The Penguins have claimed former Hurricanes left winger Zach Boychuk off waivers from the Carolina Hurricanes.
A first-round pick in 2008 (No. 14 overall), Boychuk, 23, has spent parts of five seasons in the NHL. In 73 career games with the Hurricanes, he had 18 points (seven goals, 11 assists).
A healthy scratch the past four games, Boychuk's only contest of the season saw him primarily play on the Hurricane's first line with center Eric Staal and right winger Alexander Semin. In a 5-1 road loss to the Panthers, Boychuk had 15:13 of ice time and recorded no points or shots.
A consistent goal-scorer at the AHL level, Boychuk (5-foot-10, 185 pounds) spent most of this season with Carolina's AHL affiliate, Charlotte, during the lockout. In 37 games with Charlotte this season, he produced 32 points (16 goals, 16 assists). He is a left-handed shot.
He is signed to a two-way contract and has a salary cap hit of $625,000 at the NHL level. He is scheduled to become a restricted free agent this summer.
Carolina had hoped to move him through waivers and return him to the AHL. Hurricanes general manager Jim Rutherford told the Raleigh News & Observer, "Boychuk’s not a fourth-line player in this league. He has to play somewhere, probably on the third line, and right now there’s guys ahead of him.”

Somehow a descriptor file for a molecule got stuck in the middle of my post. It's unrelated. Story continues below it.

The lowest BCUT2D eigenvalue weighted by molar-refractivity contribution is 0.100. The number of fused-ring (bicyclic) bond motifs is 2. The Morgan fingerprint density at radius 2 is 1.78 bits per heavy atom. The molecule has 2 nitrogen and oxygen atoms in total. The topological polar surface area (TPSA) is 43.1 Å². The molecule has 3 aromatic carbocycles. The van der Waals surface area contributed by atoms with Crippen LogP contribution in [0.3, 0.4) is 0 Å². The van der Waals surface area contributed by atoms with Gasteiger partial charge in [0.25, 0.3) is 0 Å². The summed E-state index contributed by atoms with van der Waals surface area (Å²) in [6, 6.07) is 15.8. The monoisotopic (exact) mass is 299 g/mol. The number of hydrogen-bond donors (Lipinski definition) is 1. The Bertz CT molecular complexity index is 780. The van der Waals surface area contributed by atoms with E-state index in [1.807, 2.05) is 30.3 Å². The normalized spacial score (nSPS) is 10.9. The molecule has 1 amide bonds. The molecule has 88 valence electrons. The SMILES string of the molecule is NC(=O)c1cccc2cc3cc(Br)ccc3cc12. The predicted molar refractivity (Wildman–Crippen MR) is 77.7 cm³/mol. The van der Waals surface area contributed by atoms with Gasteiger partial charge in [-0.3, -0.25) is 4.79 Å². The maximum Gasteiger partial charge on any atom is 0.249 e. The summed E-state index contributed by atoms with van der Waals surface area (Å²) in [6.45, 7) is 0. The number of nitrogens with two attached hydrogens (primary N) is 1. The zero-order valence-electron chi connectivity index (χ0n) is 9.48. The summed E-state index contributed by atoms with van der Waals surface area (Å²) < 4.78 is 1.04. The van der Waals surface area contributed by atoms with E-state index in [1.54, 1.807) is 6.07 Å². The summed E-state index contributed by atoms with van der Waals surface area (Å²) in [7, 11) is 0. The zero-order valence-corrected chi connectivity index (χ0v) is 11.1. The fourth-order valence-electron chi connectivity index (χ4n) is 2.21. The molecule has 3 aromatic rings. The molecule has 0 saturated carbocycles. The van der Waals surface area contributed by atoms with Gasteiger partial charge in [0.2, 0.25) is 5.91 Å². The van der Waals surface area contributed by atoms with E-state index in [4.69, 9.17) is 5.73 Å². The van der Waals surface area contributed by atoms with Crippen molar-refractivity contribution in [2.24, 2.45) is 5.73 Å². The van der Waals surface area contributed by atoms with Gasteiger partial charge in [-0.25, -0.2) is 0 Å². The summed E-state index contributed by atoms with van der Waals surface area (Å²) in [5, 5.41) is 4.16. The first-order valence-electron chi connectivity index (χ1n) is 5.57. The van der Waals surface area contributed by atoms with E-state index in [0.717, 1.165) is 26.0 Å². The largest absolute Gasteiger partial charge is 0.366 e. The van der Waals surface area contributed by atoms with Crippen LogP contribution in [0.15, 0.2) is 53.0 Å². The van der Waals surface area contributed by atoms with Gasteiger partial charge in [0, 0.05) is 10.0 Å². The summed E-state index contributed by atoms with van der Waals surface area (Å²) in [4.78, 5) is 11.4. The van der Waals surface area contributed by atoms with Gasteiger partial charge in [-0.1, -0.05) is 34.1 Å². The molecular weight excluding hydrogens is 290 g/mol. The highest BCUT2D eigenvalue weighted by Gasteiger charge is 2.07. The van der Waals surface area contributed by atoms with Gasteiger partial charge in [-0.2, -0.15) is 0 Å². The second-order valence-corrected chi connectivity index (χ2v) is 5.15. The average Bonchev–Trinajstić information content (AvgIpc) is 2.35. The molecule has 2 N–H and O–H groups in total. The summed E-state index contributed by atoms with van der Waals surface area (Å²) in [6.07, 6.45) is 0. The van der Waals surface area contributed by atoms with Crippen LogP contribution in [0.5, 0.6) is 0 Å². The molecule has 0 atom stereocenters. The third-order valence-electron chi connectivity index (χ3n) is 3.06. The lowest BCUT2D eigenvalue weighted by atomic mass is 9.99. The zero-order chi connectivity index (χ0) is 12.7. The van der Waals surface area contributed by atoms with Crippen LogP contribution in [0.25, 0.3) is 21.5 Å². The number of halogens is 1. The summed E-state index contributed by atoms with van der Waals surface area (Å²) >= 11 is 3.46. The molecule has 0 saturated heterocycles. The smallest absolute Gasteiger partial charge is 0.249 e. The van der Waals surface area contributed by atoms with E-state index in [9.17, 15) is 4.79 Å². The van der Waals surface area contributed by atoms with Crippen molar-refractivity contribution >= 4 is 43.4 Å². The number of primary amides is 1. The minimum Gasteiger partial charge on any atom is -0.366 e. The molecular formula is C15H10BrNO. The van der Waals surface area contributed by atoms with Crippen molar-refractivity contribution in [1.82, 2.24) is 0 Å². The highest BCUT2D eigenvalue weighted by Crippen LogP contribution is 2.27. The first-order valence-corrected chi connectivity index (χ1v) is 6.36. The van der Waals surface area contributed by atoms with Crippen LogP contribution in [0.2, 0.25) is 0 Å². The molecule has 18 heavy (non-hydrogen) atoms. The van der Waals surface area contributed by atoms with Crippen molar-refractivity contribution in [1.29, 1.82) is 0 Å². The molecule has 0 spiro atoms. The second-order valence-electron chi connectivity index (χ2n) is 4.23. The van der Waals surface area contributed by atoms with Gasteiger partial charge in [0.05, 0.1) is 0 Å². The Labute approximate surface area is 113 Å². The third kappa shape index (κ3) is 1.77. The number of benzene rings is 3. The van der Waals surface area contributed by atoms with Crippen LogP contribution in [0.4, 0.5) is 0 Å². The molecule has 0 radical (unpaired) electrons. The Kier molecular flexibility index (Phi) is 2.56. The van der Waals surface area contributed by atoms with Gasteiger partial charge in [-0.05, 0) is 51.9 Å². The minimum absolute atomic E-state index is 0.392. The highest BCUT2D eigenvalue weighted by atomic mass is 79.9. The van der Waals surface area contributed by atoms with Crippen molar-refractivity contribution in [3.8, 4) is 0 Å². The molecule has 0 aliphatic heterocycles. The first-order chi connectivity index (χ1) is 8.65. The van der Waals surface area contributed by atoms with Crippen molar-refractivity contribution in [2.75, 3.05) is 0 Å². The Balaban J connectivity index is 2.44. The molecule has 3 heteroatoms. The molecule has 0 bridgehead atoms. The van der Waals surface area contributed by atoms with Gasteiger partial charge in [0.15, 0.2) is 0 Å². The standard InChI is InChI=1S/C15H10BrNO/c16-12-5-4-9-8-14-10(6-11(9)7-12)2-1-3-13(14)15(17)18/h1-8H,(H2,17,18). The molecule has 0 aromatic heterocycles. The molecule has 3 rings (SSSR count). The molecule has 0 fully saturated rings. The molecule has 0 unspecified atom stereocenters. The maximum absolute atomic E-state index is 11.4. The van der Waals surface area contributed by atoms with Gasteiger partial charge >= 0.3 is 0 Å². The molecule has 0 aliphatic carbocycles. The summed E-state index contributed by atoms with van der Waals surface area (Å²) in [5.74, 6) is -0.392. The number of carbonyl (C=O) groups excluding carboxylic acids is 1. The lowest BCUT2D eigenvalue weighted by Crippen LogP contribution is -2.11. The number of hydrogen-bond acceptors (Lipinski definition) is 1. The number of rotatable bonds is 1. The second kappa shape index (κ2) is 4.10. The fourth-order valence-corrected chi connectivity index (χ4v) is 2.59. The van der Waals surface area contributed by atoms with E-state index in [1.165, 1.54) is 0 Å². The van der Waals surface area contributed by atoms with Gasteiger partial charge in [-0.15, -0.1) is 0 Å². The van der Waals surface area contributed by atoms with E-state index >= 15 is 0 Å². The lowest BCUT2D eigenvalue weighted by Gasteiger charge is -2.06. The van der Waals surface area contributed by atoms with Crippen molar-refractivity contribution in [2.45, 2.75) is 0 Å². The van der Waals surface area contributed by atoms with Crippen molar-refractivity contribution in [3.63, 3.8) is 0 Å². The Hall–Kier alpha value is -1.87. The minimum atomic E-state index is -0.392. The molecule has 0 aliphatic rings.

To make room for Boychuk on the roster, the Penguins placed defenseman Matt Niskanen (ankle) on injured reserve.
A few highlights:
-EN Says: This is an intriguing move. Boychuk has some scoring upside as demonstrated by his success at the AHL. But he just hasn't been able to put it together at this level.
Size has been his biggest issue at the NHL level. But he offers skating ability and a willingness to get dirty in high traffic areas. Given some of the lack of production by wingers on the Penguins thus far this season, he could fill a variety of roles, possibly on Evgeni Malkin's wing.
That said, as implied by Rutherford, consistency at this level has been an issue with Boychuk.
Boychuk has potential and a change of scenery might do him good. But at the same time, he might end up being more of a repeat of Chris Bourque. At the very least, he increases the internal competition on the roster for playing time.
(Photo: Jim McIsaac/Getty Images)